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HLA-A Amino Acid Linked with Kidney Transplant Rejection

Study may aid in finding a compatible donor-recipient transplant

WEDNESDAY, Nov. 26 (HealthDay News) -- Researchers have identified specific amino acids in the antigen-binding site of the HLA-A protein associated with an increased risk of delayed kidney allograft function, according to a report published in the Dec. 2 issue of the Proceedings of the National Academy of Sciences.

In a prospective cohort study of 697 renal transplant recipients of deceased donors, Malek Kamoun, Ph.D., of the University of Pennsylvania School of Medicine in Philadelphia, and colleagues used a multivariate logistic regression model adjusted for non-immunologic risk factors, to investigate the association of amino acid mismatches at 66 variable sites of the HLA-A molecule with delayed allograft function.

The investigators found that delayed allograft function risk in white recipients increased significantly with amino acid mismatches at position 62, 95 and163 of the antigen recognition site of the HLA-A molecule, while the risk decreased with variation at HLA-A family-specific sites in the alpha-2 (position 149) and alpha-3 domains (positions 149, 193 and 246).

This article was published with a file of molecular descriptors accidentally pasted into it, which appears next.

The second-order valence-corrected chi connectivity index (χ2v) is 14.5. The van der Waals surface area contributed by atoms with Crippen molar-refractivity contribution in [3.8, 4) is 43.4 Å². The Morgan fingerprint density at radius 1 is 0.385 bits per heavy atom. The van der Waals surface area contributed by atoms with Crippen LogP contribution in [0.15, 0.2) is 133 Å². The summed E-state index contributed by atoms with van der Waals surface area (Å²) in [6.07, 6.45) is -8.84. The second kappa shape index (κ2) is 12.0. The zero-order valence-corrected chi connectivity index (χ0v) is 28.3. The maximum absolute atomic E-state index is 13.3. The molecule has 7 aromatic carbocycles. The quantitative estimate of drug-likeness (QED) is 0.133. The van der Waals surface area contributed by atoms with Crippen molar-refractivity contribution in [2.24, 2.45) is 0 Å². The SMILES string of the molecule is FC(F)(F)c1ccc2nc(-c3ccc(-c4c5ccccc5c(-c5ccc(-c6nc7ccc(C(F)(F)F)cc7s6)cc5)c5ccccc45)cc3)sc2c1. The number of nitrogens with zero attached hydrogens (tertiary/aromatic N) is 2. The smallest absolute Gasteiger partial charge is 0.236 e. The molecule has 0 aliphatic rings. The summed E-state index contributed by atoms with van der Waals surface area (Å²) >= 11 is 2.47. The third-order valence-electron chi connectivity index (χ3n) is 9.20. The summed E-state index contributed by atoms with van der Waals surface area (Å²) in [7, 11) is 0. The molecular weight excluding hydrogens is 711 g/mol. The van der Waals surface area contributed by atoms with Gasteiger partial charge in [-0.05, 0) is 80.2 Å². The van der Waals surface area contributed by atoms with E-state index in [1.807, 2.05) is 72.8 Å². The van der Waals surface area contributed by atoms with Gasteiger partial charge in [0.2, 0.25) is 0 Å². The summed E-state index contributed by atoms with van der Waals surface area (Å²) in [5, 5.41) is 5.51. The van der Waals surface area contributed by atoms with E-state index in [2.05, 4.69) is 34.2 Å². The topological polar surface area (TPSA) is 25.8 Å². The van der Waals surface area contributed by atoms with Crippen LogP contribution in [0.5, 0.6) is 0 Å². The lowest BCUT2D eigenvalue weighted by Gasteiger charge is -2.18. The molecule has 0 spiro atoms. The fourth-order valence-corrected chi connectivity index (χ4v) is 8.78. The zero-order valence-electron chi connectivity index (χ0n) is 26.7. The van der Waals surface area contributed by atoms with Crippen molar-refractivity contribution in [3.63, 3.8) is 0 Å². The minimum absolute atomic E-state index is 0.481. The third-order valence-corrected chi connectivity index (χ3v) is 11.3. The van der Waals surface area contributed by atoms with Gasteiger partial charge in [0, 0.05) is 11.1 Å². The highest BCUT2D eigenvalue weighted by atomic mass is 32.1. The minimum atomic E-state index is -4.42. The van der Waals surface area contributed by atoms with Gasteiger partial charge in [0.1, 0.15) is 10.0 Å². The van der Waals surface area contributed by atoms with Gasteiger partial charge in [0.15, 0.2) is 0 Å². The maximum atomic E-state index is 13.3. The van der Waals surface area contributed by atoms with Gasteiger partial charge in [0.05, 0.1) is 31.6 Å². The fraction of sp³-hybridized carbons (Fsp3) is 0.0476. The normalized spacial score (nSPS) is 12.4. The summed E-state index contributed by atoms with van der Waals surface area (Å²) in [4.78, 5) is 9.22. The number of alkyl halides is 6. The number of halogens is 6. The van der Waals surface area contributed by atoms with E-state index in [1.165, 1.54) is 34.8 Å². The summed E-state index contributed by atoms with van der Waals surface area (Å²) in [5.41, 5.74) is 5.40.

"Our findings support the hypothesis that HLA-A amino acid polymorphism can be used to assess the influence of the degree of HLA-A matching on delayed allograft function. Further studies with larger cohorts are needed to evaluate the effect of the interactions of HLA-A amino acid mismatches with covariates, such as cold ischemia time and pre-transplant anti-HLA antibodies, as well as the influence of HLA amino acid mismatches on other outcomes, such as acute rejection and allograft loss," the authors write.

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